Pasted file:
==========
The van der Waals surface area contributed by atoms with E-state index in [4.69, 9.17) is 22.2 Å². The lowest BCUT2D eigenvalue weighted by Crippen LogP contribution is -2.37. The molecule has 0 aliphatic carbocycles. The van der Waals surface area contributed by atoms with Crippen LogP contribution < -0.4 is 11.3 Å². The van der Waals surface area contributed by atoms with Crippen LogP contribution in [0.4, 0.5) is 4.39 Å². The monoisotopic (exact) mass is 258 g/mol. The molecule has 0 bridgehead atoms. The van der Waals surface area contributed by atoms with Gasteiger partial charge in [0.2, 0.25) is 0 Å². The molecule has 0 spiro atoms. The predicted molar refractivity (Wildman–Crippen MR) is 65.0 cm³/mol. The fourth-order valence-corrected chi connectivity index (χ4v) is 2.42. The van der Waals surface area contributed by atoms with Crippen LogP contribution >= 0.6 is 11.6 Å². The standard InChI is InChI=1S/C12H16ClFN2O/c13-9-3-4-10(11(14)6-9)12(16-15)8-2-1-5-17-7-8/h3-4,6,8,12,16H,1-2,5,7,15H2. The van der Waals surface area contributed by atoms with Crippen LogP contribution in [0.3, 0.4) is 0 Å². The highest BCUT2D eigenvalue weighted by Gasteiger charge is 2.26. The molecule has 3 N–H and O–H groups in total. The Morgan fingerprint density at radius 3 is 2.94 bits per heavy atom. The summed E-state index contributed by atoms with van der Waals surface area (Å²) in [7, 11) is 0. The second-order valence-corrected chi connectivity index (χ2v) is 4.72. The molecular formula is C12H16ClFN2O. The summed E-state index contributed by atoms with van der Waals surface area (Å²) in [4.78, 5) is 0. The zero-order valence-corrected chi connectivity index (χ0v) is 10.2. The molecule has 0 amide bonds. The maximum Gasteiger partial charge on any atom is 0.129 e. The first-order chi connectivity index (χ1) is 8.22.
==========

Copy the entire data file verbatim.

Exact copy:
The van der Waals surface area contributed by atoms with E-state index in [4.69, 9.17) is 22.2 Å². The lowest BCUT2D eigenvalue weighted by Crippen LogP contribution is -2.37. The molecule has 0 aliphatic carbocycles. The van der Waals surface area contributed by atoms with Crippen LogP contribution < -0.4 is 11.3 Å². The van der Waals surface area contributed by atoms with Crippen LogP contribution in [0.4, 0.5) is 4.39 Å². The monoisotopic (exact) mass is 258 g/mol. The molecule has 0 bridgehead atoms. The van der Waals surface area contributed by atoms with Gasteiger partial charge in [0.2, 0.25) is 0 Å². The molecule has 0 spiro atoms. The predicted molar refractivity (Wildman–Crippen MR) is 65.0 cm³/mol. The fourth-order valence-corrected chi connectivity index (χ4v) is 2.42. The van der Waals surface area contributed by atoms with Crippen LogP contribution >= 0.6 is 11.6 Å². The standard InChI is InChI=1S/C12H16ClFN2O/c13-9-3-4-10(11(14)6-9)12(16-15)8-2-1-5-17-7-8/h3-4,6,8,12,16H,1-2,5,7,15H2. The van der Waals surface area contributed by atoms with Crippen LogP contribution in [0.3, 0.4) is 0 Å². The highest BCUT2D eigenvalue weighted by Gasteiger charge is 2.26. The molecule has 3 N–H and O–H groups in total. The Morgan fingerprint density at radius 3 is 2.94 bits per heavy atom. The summed E-state index contributed by atoms with van der Waals surface area (Å²) in [7, 11) is 0. The second-order valence-corrected chi connectivity index (χ2v) is 4.72. The molecular formula is C12H16ClFN2O. The summed E-state index contributed by atoms with van der Waals surface area (Å²) in [4.78, 5) is 0. The zero-order valence-corrected chi connectivity index (χ0v) is 10.2. The molecule has 0 amide bonds. The maximum Gasteiger partial charge on any atom is 0.129 e. The first-order chi connectivity index (χ1) is 8.22.